Longing for time to reflect

by Christina Villefrance Moeller, TalesOfLeading

As she hung up, she realized that she had had just delivered the same 3 minute long voicemail for the second time within 10 minutes. There was absolutely no time for embarrassment. Some employees had turned in sick the morning for starting up a new service concept at a large customer. There was no spare resources and compromising service on day one was just not an option. She jumped into a van and drove through a distribution route together with the Key Account Manager.

Hand over the baton

Later that day she met with the team manager who had received the two massages. They joke and laugh about the incident. The team manager had solved the resource problem in the meantime and was ready to take over. As project manager, she had  been working intensively to prepare the implementation of this service concept. It was a prestigious project where the contract was signed in capitol headquarters boardroom surrounded by past decades chairman portraits and celebrated at a Michelin star restaurant. Success would finally prove the opportunities in a new business model for the old organization struggling to survive the decay of present market.

  • How is your cross-functional team work?

Restitution is needed after a sprint

Admitted, I was the project manager lowing the sprint together with fantastic colleagues. The downside was periods where I was close to a burn-out. Fortunately, my husband has always insisted on long vacations traveling most of Europe with our two sons. Being away from mail and phone for at least three weeks was a solace. During the last few days of a long vacation new ideas tended to pop out of the blue. Then I was ready to go back and rushed myself into the next project. I loved the kick you get from a sprint, eventually, I was caught up by an emerging yearning for more stable cycles of work, development and reflection.

  • Do you have (and need) time for restitution?

Repetitive in long cycle times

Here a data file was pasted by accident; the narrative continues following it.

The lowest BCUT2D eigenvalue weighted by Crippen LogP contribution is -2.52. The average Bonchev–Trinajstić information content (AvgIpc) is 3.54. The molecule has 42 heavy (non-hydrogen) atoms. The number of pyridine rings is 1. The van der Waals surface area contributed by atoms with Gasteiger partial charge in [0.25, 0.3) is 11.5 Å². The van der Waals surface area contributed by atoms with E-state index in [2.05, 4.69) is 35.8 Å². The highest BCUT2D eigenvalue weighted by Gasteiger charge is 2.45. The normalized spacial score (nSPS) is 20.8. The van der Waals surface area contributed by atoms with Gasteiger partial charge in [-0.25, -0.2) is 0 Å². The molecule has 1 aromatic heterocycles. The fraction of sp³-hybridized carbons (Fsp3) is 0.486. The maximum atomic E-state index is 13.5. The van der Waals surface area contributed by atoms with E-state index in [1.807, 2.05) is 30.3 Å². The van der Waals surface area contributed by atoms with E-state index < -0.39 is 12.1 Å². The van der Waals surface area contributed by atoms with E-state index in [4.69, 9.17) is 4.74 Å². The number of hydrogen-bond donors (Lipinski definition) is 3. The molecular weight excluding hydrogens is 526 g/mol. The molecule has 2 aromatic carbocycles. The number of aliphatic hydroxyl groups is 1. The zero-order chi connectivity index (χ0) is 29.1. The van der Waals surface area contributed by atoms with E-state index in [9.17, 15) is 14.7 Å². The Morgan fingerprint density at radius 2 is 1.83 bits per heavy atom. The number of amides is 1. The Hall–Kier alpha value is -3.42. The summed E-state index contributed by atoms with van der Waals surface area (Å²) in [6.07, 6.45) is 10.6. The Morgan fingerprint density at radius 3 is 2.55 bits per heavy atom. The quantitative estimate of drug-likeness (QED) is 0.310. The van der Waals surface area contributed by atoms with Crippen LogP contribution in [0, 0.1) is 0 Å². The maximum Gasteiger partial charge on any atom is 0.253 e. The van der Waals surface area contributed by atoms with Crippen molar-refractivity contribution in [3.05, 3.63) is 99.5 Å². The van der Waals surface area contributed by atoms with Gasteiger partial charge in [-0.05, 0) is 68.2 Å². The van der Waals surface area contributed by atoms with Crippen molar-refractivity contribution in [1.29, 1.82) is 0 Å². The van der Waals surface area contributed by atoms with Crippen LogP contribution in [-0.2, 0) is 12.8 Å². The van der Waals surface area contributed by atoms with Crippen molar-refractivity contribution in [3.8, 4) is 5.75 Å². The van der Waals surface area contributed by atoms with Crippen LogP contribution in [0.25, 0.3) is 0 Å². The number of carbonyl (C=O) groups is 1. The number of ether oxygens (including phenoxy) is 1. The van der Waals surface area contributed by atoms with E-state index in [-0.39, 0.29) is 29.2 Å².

For some years now, I have tried to categorize my activities in projects to generate some kind of stability. That is not easy as the activities change and the expected outcome differ. However, reserving short daily timeslots for predictable administrative tasks like filing travel expenses and going through e-mails removes the boring kind of tasks otherwise filling up my bad conscience. Understanding the character and expected process time for my tasks is an ongoing process. I try to break down tasks to three hour chunks which usually is possible for known tasks I have done several times before. Often I have more than one project or sub-project going on at the time. Then I distribute three hour time chunks over the week making sure I touch base on each sub-project at least once a week. This work in periods where I have time at the office. In periods with a lot of travel time, tasks needing reflection tends to pile up. Limiting time out of office is some times possible but it’s tempting let it slip if there’s no deadlines for deliveries. Deliveries gives me cadence and visualize the trade-off for time away from my desk. My system is not perfect but it’s more stable than it was 10 years ago when I repeated the long voicemail.

  • How is your personal planning?

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